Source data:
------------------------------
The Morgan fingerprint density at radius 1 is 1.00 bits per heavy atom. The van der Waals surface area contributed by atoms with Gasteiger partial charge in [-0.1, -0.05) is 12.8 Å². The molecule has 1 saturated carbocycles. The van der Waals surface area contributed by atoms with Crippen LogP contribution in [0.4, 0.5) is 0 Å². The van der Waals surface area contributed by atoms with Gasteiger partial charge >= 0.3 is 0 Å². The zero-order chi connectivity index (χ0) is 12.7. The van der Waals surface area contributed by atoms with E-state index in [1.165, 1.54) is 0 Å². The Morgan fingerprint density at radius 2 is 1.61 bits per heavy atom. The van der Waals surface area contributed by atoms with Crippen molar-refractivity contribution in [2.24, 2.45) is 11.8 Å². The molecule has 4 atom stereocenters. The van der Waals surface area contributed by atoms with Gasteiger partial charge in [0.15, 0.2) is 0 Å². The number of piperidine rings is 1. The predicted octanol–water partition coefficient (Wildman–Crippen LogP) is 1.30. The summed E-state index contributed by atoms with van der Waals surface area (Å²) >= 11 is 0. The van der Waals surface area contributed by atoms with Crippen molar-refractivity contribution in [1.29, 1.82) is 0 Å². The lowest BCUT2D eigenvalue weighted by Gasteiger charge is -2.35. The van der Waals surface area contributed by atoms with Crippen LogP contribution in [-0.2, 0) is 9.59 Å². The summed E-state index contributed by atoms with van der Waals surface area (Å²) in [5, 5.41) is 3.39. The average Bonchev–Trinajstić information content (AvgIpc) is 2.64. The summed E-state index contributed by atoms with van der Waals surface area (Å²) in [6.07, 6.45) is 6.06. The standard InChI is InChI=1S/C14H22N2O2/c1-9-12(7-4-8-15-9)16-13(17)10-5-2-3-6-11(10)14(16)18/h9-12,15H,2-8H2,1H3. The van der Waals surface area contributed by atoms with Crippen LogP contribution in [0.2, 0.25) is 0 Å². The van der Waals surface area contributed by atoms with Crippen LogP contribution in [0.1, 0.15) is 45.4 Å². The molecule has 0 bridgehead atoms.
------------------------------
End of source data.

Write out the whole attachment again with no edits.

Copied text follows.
The Morgan fingerprint density at radius 1 is 1.00 bits per heavy atom. The van der Waals surface area contributed by atoms with Gasteiger partial charge in [-0.1, -0.05) is 12.8 Å². The molecule has 1 saturated carbocycles. The van der Waals surface area contributed by atoms with Crippen LogP contribution in [0.4, 0.5) is 0 Å². The van der Waals surface area contributed by atoms with Gasteiger partial charge >= 0.3 is 0 Å². The zero-order chi connectivity index (χ0) is 12.7. The van der Waals surface area contributed by atoms with E-state index in [1.165, 1.54) is 0 Å². The Morgan fingerprint density at radius 2 is 1.61 bits per heavy atom. The van der Waals surface area contributed by atoms with Crippen molar-refractivity contribution in [2.24, 2.45) is 11.8 Å². The molecule has 4 atom stereocenters. The van der Waals surface area contributed by atoms with Gasteiger partial charge in [0.15, 0.2) is 0 Å². The number of piperidine rings is 1. The predicted octanol–water partition coefficient (Wildman–Crippen LogP) is 1.30. The summed E-state index contributed by atoms with van der Waals surface area (Å²) >= 11 is 0. The van der Waals surface area contributed by atoms with Crippen molar-refractivity contribution in [1.29, 1.82) is 0 Å². The lowest BCUT2D eigenvalue weighted by Gasteiger charge is -2.35. The van der Waals surface area contributed by atoms with Crippen LogP contribution in [-0.2, 0) is 9.59 Å². The summed E-state index contributed by atoms with van der Waals surface area (Å²) in [5, 5.41) is 3.39. The average Bonchev–Trinajstić information content (AvgIpc) is 2.64. The summed E-state index contributed by atoms with van der Waals surface area (Å²) in [6.07, 6.45) is 6.06. The standard InChI is InChI=1S/C14H22N2O2/c1-9-12(7-4-8-15-9)16-13(17)10-5-2-3-6-11(10)14(16)18/h9-12,15H,2-8H2,1H3. The van der Waals surface area contributed by atoms with Crippen LogP contribution in [0.2, 0.25) is 0 Å². The van der Waals surface area contributed by atoms with Crippen LogP contribution in [0.1, 0.15) is 45.4 Å². The molecule has 0 bridgehead atoms.